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Teachers vow to finish SATS


In the recent past, our schoolchildren have become the most tested pupils in the world. As a result of opposition right across the educational spectrum, Key Stage 3 SATs for 14-year-olds have been dropped. Now the National Union of Teachers (NUT) has joined forces with the National Association of Head Teachers (NAHT) to call for a boycott of Key Stage 1 and 2 SATs in primary schools, which are taken by 1.2 million children. A joint conference was organised in February and a joint NAHT/NUT lobby of parliament was held on 28 April.

Schools are pressured into “teaching to the test” to boost their position in government league tables. Many pupils spend hours sitting practice papers and brushing up on exam techniques, severely restricting the amount of time available for doing PE, art, drama, history and geography. There is less creativity and more dull conformity, adversely affecting both children and teachers. It is no accident that teachers are not trusted to assess their own children’s learning; the exorbitant system of staged SATs exams was a deliberate stratagem to remove and undermine teachers’ professional control of the education service.

Now there are signs that teachers are growing in confidence and beginning to reclaim a greater control of the curriculum. At its Easter Conference, the NUT voted to boycott the SATs exams next year and the NAHT, representing a majority of primary heads, looks likely to follow suit at the end of April. If the leadership of both organisations is accurately reflecting members’ opinions, then it is unlikely that next year’s tests could go ahead in the schools. The government may bluster and threaten, but it would be wise for it to take stock, recognise the tide has turned and withdraw the unpopular tests, which have skewed resources and have tended to emphasise spurious “failure” rather than success.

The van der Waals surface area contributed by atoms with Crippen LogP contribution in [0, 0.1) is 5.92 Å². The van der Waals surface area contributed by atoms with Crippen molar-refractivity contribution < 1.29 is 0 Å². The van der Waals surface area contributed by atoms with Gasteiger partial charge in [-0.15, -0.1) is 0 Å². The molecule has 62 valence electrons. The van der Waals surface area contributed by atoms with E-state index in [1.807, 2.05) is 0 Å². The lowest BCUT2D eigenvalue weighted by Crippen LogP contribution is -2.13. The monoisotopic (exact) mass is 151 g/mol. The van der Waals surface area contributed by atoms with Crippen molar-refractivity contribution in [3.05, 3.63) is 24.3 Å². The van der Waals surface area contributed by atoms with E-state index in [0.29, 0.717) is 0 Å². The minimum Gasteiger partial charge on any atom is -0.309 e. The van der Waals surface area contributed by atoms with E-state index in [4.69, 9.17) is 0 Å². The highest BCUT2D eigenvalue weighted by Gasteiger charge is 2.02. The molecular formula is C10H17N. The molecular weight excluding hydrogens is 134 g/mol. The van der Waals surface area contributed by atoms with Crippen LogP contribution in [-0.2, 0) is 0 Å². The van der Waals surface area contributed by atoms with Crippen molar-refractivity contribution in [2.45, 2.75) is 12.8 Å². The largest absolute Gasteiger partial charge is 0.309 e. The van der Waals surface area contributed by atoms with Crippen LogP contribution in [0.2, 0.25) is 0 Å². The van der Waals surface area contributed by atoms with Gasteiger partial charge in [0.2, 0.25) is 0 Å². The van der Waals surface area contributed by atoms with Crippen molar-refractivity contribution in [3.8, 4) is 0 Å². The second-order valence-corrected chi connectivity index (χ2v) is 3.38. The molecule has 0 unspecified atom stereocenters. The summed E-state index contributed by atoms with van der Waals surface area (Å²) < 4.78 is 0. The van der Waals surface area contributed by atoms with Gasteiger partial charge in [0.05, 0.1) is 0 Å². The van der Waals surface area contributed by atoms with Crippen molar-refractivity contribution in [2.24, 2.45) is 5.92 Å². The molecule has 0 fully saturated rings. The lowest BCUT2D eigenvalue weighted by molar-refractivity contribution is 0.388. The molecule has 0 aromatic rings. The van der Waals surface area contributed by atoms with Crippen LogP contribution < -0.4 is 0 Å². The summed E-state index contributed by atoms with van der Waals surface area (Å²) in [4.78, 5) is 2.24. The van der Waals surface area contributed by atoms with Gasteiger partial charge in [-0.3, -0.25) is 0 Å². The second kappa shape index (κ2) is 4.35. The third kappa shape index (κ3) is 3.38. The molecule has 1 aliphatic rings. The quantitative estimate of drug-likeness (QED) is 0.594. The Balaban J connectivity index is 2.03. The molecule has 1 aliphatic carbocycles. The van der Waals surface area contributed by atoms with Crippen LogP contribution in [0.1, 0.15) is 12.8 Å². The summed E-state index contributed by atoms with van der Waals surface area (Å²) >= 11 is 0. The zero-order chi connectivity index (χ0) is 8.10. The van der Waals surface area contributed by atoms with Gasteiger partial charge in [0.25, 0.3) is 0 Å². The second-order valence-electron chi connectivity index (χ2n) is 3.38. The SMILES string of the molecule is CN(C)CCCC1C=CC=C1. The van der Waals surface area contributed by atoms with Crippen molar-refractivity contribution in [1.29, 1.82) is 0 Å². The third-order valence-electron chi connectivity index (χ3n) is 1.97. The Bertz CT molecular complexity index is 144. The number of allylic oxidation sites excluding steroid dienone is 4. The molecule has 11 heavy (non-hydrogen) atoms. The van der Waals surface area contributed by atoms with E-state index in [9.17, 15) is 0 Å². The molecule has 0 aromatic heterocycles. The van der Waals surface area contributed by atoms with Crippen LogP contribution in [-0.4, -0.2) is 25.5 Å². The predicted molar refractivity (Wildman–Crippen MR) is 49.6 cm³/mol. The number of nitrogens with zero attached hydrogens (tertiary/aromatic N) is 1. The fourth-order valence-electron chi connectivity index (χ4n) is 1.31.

If this joint endeavour is successful, then teachers will be able to breathe in a more creative, experimental environment. They must not fearfully cling to mechanical formats encouraged by forces alien to education. These have ceded control of much of our school life simply via external testing and terror of league tables. Without the tests, teachers will enjoy their work far more and students will start to think in and outside the box. When people are convinced and united, they can have a tremendous effect.